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J Clin Pathol. 2007 April; 60(4): 424–425.
PMCID: PMC2001118

Mast‐cell sarcoma of the tibia


The mast‐cell sarcoma of a bone is described here for the first time. The tumour presented in a 4‐year‐old boy, with pain, oedema and deformation of his right lower leg. Radiological findings revealed a destructive tumourous mass. Histopathological examination showed the tumour to be composed of large, atypical cells, with hyperchromatic oval and polygonal nuclei. The cytoplasm around them was eosinophilic with many basophilic and toluidine‐blue‐positive granules. These atypical mast cells were positive for chloroacetate esterase, c‐kit, tryptase and negative for myeloperoxidase. The primary disease quickly progressed to mast‐cell leukaemia, and despite intensive chemotherapy the patient died 18 months after first symptoms.

Mast‐cell sarcoma is a rare disease characterised by local proliferation of atypical mast cells, destructive growth and poor prognosis. Here we present a case of mast‐cell sarcoma arising in bone.

A 4‐year‐old boy was admitted to the Clinical Hospital Osijek, Osijek, Croatia with 8‐month history of painful oedema and deformation of right lower leg. x Rays and CT‐scan revealed a tumourous mass on the right tibia (fig 11).). There was no hepatosplenomegaly, and blood counts were normal. After biopsy and pathohystological diagnosis at the Institute of Pathology, Medical School, University of Zagreb, Zagreb, Croatia, the patient was moved to the Children's Hospital, Zagreb, Croatia. Soon after admission, a skin rash developed, with high serum tryptase level, but still blood counts were normal. Sternal fine‐needle aspiration biopsy was performed and an aleukaemic variant of mast‐cell leukaemia was diagnosed. The patient was subjected to acute myeloid leukaemia‐Berlin–Frankfurt–Munster (AML‐BFM) 2004 therapy protocol. A follow‐up CT‐scan showed oval masses in both tibias, without the involvement of soft tissue. Follow‐up biopsy of the right tibia was performed. A few weeks before death the patient's blood count revealed low leucocytes. Liver and spleen were enlarged. Despite intensive therapy the patient died 18 months after initial symptoms occurred.

figure cp40857.f1
Figure 1 CT scan showing tumourous mass in the right tibia.

Histologically, bone and soft tissue samples were partially destroyed or permeated by sarcomatous tumour tissue. The tumour was almost exclusively composed of large, atypical cells, with hyperchromatic oval to polygonal and few larger bilobulated and multilobulated nuclei. Cytoplasm was eosinophilic, filled with basophilic granules on haematoxylin‐eosin (fig 2A,B2A,B),), and periodic acid Schiff staining, displaying metachromatic‐like granules on toluidine‐blue (fig 2C2C)) and Giemsa‐stained slides. Among the tumour cells, many eosinophils and some histiocyte‐like cells were present. Mitotic activity was very low, and blast‐like cells with high nucleus‐to‐cytoplasm ratio were only occasionally observed. No spindle‐shaped mast cells were present. Chloroacetate esterase reaction was positive, whereas myeloperoxidase was negative. Immunohistochemically atypical mast cells were positive for tryptase, CD68, vimentin, c‐kit (fig 2D2D),), CD45 and CD43. They were negative for CD3, CD15 and CD34 (all antibodies from DAKO, Glostrup, Denmark). Cytopathological analysis showed 90% of atypical cells being toluidine‐blue, c‐kit and tryptase positive. A follow‐up smear revealed hypercellular bone marrow infiltrated with atypical mast cells positive for toluidine‐blue, CD45, CD68, occasionally for CD2, and negative for myeloperoxidase, with suppressed erythropoietic, granulopoietic and thrombopoietic cells.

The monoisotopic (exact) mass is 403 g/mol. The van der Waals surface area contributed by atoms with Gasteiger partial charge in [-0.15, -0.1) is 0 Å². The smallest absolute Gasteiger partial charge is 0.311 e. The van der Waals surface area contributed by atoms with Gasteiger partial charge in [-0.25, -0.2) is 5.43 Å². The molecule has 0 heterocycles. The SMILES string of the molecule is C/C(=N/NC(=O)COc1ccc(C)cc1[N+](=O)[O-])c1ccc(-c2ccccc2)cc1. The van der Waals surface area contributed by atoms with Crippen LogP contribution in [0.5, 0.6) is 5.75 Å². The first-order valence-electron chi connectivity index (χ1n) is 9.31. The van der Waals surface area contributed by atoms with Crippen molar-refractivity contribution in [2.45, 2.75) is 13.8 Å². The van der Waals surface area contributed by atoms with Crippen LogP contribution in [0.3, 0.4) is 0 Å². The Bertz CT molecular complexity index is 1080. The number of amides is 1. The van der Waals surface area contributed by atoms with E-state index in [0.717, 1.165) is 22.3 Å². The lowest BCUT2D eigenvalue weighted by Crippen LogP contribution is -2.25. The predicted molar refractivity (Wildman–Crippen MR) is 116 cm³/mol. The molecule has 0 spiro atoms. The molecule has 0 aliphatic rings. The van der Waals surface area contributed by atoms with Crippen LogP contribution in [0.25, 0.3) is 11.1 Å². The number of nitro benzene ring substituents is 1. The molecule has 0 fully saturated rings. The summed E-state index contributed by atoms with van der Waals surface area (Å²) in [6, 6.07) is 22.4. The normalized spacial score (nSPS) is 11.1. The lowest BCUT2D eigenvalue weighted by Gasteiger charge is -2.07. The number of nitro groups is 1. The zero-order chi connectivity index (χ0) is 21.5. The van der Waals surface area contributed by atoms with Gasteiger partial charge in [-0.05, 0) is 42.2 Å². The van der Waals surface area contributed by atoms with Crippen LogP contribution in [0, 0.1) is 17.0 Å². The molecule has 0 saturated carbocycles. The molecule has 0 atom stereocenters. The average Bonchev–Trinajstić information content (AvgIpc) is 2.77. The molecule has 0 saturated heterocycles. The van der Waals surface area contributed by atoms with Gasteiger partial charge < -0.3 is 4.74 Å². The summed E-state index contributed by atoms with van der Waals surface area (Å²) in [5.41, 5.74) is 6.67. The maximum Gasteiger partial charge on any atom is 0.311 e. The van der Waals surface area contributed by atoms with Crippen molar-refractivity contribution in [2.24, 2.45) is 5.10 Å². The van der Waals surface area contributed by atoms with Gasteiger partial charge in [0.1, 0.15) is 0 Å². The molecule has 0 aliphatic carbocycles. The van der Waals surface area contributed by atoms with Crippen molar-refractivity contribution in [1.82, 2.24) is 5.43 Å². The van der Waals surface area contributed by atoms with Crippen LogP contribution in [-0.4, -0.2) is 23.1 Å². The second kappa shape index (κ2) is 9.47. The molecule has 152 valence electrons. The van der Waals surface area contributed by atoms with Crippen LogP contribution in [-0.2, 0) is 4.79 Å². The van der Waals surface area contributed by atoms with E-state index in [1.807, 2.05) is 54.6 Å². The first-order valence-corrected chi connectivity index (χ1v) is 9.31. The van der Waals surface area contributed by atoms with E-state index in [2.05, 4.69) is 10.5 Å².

figure cp40857.f2
Figure 2 (A,B) H&E staining presenting atypical mast cells (objective ×25 and ×40). (C) Toluidine‐blue‐stained slide showing highly atypical neoplastic mast cells, displaying polygonal nuclei and cytoplasms ...

Take‐home messages

  • Mast‐cell sarcoma is a very rare neoplasm and the differential diagnosis between systemic mastocytosis, mast‐cell leukaemia and mast‐cell sarcoma is difficult
  • For diagnosis of mast‐cell sarcoma histochemical and immunohistochemical analysis correlated with clinical data is always necessary
  • Mast‐cell sarcoma can originate in bone with rapid secondary generalisation

Mast‐cell sarcoma has been to the best of our knowledge, described in only three cases, presenting as subglottic tumour, as a tumour of the ascending colon and as an intracranial tumour.1,2,3 Our patient did not meet the criteria for systemic mastocitosis.4 Based on our histological, histochemical and immunohistochemical data we were able to exclude myeloid sarcoma and diagnose mast‐cell sarcoma. As in our patient, symptoms connected to limb pathology occurred 10 months before the first cytological examination of the bone marrow. We think that a sequence of events going from tumour towards generalisation of disease seems logical. Hence, we conclude that our patient presented with mast‐cell sarcoma of a bone, quickly leading to secondary generalisation and leukaemic transformation with rapid fatal outcome.


Competing interests: None declared.


1. Horny H ‐ P, Parwaresch M R, Kaiserling E. et al Mast cell sarcoma of the larynx. J Clin Pathol 1986. 39596–602.602 [PMC free article] [PubMed]
2. Kojima M, Nakamura S, Itoh H. et al Mast cell sarcoma with tissue eosinophilia arising in the ascending colon. Mod Pathol 1999. 12739–743.743 [PubMed]
3. Chott A, Guenther P, Huebner A. et al Morphologic and immunophenotypic properties of neoplastic cells in a case of mast cell sarcoma. Am J Surg Pathol 2003. 271013–1019.1019 [PubMed]
4. Valent P, Horny H ‐ P, Escribano L. et al Diagnostic criteria and classification of mastocytosis: a consensus proposal. Leuk Res 2001. 25603–625.625 [PubMed]

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